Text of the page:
It's safe to say that the concept of a "traditional family" has shifted significantly in the last half-century. While fifty years ago a child with divorced or unmarried parents was an anomaly, today is surrounded by peers with similar diverse family situations.
Today, 25% of parents living with a child in the United States are unmarried, according to a new Pew Research Center analysis of U.S. Census Bureau data. Compared to 1968 this is a significant increase when then, only 7% of parents living with their children were unmarried. The uptick in unmarried parents who are cohabitating has created an interesting side-effect: the number of mothers raising their children by themselves has declined.
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An increasing number of parents have decided to cohabitate. According to the research, 35% of unmarried parents live with a partner. The profile of cohabitating parents tends to lean towards younger and less educated individuals. More, they are less likely to have ever been married compared to single parents, according to the report.
In the past, solo mothers or those who are raising children without a spouse or partner in the home were more common. In fact, in 1968, 88% of unmarried parents were single parents. Today, however, only 53% of unmarried parents are solo mothers. Solo fathers make up the remaining 12% of unmarried parents.
The Pew research predicts that the number of children growing up with an unmarried parent is expected to increase. The declining stability of families is linked to the increases in both divorce and cohabitating relationships. According to the research, cohabitating relationships tend to be less long-lasting than marriages.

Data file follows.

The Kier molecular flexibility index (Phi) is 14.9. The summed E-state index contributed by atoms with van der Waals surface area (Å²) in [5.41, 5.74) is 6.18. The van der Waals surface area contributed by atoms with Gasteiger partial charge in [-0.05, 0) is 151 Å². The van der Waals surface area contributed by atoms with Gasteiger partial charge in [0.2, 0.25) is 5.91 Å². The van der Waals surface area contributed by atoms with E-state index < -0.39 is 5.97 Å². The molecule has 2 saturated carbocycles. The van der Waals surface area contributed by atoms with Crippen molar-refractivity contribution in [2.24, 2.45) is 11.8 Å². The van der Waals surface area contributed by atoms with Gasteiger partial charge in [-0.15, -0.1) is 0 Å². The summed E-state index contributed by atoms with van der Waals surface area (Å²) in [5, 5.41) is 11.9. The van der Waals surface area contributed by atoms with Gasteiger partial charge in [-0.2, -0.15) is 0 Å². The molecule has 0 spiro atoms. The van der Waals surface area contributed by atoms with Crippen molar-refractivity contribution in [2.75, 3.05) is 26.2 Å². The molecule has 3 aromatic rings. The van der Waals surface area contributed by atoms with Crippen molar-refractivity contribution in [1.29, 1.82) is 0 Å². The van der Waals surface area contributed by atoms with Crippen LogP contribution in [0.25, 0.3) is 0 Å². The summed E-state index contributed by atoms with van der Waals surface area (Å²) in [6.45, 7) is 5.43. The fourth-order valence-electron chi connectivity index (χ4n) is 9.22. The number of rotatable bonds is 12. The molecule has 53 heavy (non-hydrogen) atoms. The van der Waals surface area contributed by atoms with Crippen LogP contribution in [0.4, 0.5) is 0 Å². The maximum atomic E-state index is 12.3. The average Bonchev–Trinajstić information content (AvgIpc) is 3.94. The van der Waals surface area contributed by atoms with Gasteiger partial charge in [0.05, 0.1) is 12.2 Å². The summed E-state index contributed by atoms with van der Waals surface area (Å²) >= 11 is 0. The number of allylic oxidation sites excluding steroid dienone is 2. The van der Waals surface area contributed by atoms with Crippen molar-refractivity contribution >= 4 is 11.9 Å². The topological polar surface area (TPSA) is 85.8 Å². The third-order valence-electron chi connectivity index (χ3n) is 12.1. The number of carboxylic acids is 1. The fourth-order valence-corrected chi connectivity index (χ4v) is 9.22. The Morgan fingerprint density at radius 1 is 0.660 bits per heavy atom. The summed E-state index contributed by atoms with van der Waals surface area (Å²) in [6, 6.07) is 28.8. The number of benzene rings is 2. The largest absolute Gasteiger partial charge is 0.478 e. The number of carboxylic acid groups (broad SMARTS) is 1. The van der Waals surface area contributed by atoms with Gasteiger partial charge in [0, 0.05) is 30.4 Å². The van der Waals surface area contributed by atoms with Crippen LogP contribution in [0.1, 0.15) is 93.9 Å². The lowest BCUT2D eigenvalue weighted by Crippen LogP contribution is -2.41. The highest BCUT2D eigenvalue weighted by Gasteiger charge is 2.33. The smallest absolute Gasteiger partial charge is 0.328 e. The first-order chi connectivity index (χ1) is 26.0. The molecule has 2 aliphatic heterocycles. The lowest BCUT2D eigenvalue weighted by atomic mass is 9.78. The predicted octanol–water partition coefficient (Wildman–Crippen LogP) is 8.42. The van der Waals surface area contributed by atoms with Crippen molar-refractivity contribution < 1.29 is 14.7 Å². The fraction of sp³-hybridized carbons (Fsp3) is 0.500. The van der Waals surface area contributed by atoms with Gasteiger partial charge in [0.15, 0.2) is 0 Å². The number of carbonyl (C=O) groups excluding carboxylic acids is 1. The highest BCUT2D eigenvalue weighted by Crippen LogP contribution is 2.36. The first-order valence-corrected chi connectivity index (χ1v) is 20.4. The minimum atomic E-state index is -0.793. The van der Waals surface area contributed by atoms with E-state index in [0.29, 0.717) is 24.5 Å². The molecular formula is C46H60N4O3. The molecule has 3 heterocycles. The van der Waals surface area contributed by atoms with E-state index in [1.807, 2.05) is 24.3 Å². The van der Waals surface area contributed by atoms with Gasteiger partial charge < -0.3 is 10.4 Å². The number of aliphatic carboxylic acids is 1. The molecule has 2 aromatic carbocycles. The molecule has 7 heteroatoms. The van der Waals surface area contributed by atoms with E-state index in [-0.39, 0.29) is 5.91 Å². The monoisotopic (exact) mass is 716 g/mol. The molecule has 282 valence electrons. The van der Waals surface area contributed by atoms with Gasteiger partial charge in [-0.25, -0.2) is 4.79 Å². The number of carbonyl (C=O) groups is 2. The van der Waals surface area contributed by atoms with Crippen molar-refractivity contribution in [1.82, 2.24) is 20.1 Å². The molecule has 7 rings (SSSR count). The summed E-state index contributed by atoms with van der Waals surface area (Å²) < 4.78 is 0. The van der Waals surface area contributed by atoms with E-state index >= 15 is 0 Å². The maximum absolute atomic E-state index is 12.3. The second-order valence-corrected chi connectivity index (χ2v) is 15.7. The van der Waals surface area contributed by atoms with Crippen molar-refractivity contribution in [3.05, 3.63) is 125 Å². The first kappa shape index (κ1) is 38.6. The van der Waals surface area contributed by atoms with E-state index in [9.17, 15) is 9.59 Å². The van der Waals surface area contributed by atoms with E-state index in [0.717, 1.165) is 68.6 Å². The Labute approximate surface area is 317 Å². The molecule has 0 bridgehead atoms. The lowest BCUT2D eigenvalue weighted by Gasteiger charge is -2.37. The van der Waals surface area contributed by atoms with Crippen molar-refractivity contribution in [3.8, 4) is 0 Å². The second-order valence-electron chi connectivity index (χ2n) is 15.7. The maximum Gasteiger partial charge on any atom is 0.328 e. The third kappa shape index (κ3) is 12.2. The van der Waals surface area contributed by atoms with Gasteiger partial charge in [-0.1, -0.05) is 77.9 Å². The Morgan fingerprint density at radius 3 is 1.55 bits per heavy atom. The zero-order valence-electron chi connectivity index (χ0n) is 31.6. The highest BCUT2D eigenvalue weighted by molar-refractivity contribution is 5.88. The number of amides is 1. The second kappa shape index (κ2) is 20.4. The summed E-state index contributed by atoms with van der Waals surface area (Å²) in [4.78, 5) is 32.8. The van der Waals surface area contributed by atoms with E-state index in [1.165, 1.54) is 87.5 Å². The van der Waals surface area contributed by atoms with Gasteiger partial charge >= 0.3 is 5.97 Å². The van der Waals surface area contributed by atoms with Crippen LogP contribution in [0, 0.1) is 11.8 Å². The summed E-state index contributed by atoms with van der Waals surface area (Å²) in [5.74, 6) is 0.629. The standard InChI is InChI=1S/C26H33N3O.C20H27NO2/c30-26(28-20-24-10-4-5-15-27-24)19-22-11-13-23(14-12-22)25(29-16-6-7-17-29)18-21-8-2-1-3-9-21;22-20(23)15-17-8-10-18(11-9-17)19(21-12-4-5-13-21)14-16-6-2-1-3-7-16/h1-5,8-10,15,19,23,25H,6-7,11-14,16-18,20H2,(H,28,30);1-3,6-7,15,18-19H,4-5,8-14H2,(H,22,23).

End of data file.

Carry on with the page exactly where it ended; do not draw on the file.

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As single parents do not have a partner at home to share parenting responsibilities with, many tend to live with their own parents. In fact, nearly a quarter of single parents reside with one of their parents. This trend is particularly common with solo fathers, with 31% living with their own parent. In comparison, only 4% of married parents or cohabitating parents live with one of their own parents.
While unmarried parenthood has grown increasingly common, acceptance of the lifestyle has not. Citing 2015 data, the Pew Research Center says that the trend towards more unmarried couples raising children is predominantly seen as harmful to society.
While not everyone views single parenthood and cohabitation as negative, those who are more educated, wealthy, and who lean more politically-conservative tend to hold those beliefs. In fact, two-thirds of those surveyed said single mothers were "bad for society," and nearly half said unmarried parents have a negative impact as well.